I think that human beings, beginning with myself, only manage to concern themselves with problems if they are the protagonists in some way. My imagination is wild, blazing, but there are more ordinary things to imagine as well: grabbing the last can of tuna or the last banana, putting on the surgical mask or latex gloves and feeling safe, barricading one's self at home with the television on and accepting that this is reality.
It's convenient politically to take the side of apocalypse.
Protagonist-centered imaginings that prevent us from taking measured and collective actions that we would and should otherwise be taking. Actions that can be resumed in the phrase, in the practice of "seeking to contain the contagion" — washing one's hands, not going anywhere if it's not necessary, not coughing or sneezing near those nearby (which, in any case, is just good manners). I don't think epidemics can be overcome with good manners alone, but I do think that proper civil and administrative measures, an information campaign that doesn't merely trumpet out alarmist headlines, and a healthy dose of reality can all help manage the emergency.
An emergency is not an apocalypse: It's an emergency. The other day, in the Corriere della Sera daily, Paolo Giordano said it well in his reporting on the epidemiological models. Before that, Adriano Sofri in the Foglio daily underlined just how important it would be to always keep in mind the difference between a statistic and a life. And this emergency is part of life, whereas the apocalypse is the end of time.
It doesn't surprise me that the anxiety around the contagion has effectively supplanted the possibility of contagion, because epidemics — especially ones that can be described as fatal — prompt thoughts of apocalypse, and the apocalypse by nature eliminates personal responsibility. If everything is ending, there are no actions and no consequences. If everything is ending, then it's useless to worry about the imagination of the country. Since our political class, for the most part, has no idea what the future holds, it's convenient politically to take the side of apocalypse. That's what has happened in Italy, with virtually no politician taking the side of the economy.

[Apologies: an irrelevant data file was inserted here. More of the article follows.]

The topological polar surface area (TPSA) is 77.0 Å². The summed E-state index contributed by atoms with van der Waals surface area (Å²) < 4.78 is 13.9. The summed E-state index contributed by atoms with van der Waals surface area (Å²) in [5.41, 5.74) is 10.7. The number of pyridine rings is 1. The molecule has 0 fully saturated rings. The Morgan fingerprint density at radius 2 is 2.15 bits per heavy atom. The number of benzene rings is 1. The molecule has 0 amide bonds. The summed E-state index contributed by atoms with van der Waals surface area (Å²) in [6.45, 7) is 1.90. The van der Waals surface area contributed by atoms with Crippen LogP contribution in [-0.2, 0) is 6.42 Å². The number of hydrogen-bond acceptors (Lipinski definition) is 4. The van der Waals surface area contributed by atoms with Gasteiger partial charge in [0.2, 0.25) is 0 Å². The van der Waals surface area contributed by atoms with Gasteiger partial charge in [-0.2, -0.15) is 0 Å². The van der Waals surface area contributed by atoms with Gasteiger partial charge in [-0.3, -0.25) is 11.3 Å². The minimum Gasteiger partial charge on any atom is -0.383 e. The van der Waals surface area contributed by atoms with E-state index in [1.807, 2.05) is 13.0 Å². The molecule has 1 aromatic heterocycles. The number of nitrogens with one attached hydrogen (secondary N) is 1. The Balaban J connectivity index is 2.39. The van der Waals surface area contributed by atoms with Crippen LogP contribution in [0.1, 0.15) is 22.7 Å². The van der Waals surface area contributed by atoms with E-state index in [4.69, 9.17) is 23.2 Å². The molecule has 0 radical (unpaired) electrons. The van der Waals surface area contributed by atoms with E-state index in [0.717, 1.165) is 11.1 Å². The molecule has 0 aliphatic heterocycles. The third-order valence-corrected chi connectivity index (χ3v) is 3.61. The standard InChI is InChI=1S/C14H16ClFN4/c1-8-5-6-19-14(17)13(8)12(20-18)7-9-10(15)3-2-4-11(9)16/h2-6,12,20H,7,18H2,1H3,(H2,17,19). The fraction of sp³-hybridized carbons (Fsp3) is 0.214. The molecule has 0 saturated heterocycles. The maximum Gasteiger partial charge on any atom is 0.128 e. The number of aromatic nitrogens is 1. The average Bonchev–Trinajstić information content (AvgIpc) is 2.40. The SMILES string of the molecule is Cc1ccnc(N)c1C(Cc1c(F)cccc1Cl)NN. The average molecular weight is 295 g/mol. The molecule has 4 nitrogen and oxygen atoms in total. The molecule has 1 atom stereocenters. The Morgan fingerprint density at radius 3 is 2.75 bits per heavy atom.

Here in Venice, the Christmas lights are still up, under the arcades of the Piazza San Marco and in the side canals. In certain streets, at about the height of second-floor windows, they mingle with the little cardboard Carnevale candy flakes and plastic bottles. The noises have not yet returned. But maybe this economic downturn, after the last high water, is the opportunity to rethink Venice, not just in terms of how many available beds there are in the B&Bs, hotels and private homes, but as a city of higher education, creativity and research, as a cultural stronghold not simply touristic in nature.
I ask myself what Cesare de Michelis, a native Venetian and founder of the Marsilio publishing house, would have said about the anxiety of contagion that has overtaken the possibility of contagion itself. And I ask myself this because Cesare, who died nearly two years ago, always had surprising answers to those questions to which others, wanting to sound worldly, would respond with banalities. Responding to questions with an inane echo seems to me our central civic problem these days, where the word "coronavirus' has overwhelmed the coronavirus itself.